With frigid temps keeping us bundled in our winter warmest, spring visions of picnicking on the National Mall remain as yet mere fantasy. But there is new growth taking root right here in the DC area and that’s no basket of baloney sandwiches.

You may know that Bread for the City is on the front lines of providing food, clothing, medical care, legal aid and social services to Washington’s most vulnerable residents. Did you know that it also runs an organic orchard? City Orchard is located on 2.75 acres in nearby Beltsville, MD and is the largest agricultural project managed by a food pantry nationwide. It’s just one mile from Ikea and more accessible than many other local farms, but you feel like you’re in the country. Beautiful, wooded, calm.

Sharon Feuer Gruber, nutrition consultant for Bread for the City, and Mark Buscaino, executive director of Casey Trees, co-conceived the project to address the high cost of providing fresh fruit to the hungry, and simultaneously to serve as a model for using urban agriculture to do so. In an admirable cooperative effort, the University of the District of Columbia generously lent the property, a U.S. Department of Agriculture grant covering start-up costs was approved in November and City Orchard was cultivated in April. Talk about fast growth!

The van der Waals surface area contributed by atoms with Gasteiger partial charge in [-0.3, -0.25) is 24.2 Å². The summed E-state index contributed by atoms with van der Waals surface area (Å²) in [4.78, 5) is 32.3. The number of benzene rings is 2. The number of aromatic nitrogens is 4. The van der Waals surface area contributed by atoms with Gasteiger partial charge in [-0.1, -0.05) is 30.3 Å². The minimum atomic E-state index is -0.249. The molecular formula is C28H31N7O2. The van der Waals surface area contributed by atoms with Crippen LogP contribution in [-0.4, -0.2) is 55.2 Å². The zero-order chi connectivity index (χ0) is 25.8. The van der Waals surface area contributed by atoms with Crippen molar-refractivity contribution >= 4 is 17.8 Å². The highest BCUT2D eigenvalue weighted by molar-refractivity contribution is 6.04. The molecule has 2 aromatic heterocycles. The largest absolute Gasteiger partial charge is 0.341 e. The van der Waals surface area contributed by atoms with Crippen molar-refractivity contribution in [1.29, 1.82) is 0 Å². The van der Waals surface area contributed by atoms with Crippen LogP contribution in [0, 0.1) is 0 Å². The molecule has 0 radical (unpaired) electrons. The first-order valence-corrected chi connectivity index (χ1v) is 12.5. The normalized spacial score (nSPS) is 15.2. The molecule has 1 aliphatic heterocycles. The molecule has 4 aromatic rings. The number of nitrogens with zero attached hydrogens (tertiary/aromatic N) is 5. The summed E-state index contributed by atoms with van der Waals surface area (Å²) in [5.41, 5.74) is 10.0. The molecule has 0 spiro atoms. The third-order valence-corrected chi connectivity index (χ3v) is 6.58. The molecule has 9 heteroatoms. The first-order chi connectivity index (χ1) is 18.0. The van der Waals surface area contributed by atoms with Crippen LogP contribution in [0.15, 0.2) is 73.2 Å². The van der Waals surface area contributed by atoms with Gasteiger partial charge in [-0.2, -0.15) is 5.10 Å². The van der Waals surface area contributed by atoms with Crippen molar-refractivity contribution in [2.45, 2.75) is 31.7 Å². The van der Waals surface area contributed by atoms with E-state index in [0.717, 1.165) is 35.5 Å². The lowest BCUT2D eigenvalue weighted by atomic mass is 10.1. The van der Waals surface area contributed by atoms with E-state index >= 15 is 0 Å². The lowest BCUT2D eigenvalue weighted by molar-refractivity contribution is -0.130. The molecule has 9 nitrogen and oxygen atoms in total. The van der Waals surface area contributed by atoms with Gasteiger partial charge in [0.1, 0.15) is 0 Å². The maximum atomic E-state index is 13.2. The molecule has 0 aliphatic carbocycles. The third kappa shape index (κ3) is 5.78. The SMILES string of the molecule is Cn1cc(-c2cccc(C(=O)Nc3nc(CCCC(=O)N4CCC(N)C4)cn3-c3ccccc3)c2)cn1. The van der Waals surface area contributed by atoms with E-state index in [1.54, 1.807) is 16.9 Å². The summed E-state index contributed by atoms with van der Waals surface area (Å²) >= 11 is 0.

Barring a major frost, the orchard is expected to yield upwards of 40,000 pounds of fresh fruit by 2014, all of which will be distributed to DC residents in need through Bread for the City’s two food pantry locations. Staff and clients, working side-by-side, have already harvested close to 1000 pounds of edible cover crop such as daikon radish, planted to keep the soil healthy through the winter months and beyond. For what to do with all that radish, also in grocery produce sections these days, check out the recipe for Crunchy Radish Salad (below).

In addition to harvesting, Bread for the City clients have been involved in orchard installation and maintenance. In some cases, clients have offered invaluable expertise learned through past professional experiences. An empowering effort for all involved.

City Orchard is providing new opportunities for low-income DC residents to gain access to fresh and local produce. For some, the project will provide a first encounter with common fruits too expensive for them to buy in grocery stores. Imagine tasting a blueberry, blackberry, strawberry or Asian pear for the very first time!

It’s cold out there, but all is not dormant. City Orchard is growing and should prompt us all to consider how we can foster a smarter food system and take better care of our neighbors in need. The promise of spring’s renewal is nigh, and the possibility of a better life is already upon us.